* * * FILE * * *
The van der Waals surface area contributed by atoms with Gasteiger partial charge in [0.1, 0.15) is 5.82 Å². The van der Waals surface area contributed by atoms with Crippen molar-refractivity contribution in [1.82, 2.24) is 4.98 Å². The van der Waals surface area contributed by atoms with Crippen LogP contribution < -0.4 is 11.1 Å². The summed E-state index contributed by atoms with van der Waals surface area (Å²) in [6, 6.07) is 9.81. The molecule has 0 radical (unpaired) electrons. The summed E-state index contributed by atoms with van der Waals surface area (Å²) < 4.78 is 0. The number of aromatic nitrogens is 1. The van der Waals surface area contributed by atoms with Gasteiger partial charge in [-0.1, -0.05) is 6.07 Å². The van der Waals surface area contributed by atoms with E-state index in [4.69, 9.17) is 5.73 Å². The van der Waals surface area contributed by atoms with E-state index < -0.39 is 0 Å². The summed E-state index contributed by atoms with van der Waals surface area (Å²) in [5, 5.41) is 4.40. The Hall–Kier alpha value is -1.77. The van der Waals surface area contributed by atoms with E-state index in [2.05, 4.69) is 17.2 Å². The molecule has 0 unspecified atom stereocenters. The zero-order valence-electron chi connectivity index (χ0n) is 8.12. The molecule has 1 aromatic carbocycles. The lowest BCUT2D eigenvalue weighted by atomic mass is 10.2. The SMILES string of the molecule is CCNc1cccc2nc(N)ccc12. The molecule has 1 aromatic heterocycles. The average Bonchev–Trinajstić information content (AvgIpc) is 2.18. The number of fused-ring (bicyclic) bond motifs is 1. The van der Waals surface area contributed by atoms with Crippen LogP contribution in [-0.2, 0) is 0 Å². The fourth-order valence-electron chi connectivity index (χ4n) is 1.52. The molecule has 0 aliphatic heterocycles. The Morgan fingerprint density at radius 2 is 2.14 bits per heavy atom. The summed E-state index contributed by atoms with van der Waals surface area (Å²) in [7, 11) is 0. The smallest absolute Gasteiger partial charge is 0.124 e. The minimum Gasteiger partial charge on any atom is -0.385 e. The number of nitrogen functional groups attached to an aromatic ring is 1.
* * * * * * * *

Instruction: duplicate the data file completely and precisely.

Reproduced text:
The van der Waals surface area contributed by atoms with Gasteiger partial charge in [0.1, 0.15) is 5.82 Å². The van der Waals surface area contributed by atoms with Crippen molar-refractivity contribution in [1.82, 2.24) is 4.98 Å². The van der Waals surface area contributed by atoms with Crippen LogP contribution < -0.4 is 11.1 Å². The summed E-state index contributed by atoms with van der Waals surface area (Å²) in [6, 6.07) is 9.81. The molecule has 0 radical (unpaired) electrons. The summed E-state index contributed by atoms with van der Waals surface area (Å²) < 4.78 is 0. The number of aromatic nitrogens is 1. The van der Waals surface area contributed by atoms with Gasteiger partial charge in [-0.1, -0.05) is 6.07 Å². The van der Waals surface area contributed by atoms with E-state index in [4.69, 9.17) is 5.73 Å². The van der Waals surface area contributed by atoms with E-state index < -0.39 is 0 Å². The summed E-state index contributed by atoms with van der Waals surface area (Å²) in [5, 5.41) is 4.40. The Hall–Kier alpha value is -1.77. The van der Waals surface area contributed by atoms with E-state index in [2.05, 4.69) is 17.2 Å². The molecule has 0 unspecified atom stereocenters. The zero-order valence-electron chi connectivity index (χ0n) is 8.12. The molecule has 1 aromatic carbocycles. The lowest BCUT2D eigenvalue weighted by atomic mass is 10.2. The SMILES string of the molecule is CCNc1cccc2nc(N)ccc12. The molecule has 1 aromatic heterocycles. The average Bonchev–Trinajstić information content (AvgIpc) is 2.18. The number of fused-ring (bicyclic) bond motifs is 1. The van der Waals surface area contributed by atoms with Crippen LogP contribution in [-0.2, 0) is 0 Å². The fourth-order valence-electron chi connectivity index (χ4n) is 1.52. The molecule has 0 aliphatic heterocycles. The Morgan fingerprint density at radius 2 is 2.14 bits per heavy atom. The summed E-state index contributed by atoms with van der Waals surface area (Å²) in [7, 11) is 0. The smallest absolute Gasteiger partial charge is 0.124 e. The minimum Gasteiger partial charge on any atom is -0.385 e. The number of nitrogen functional groups attached to an aromatic ring is 1.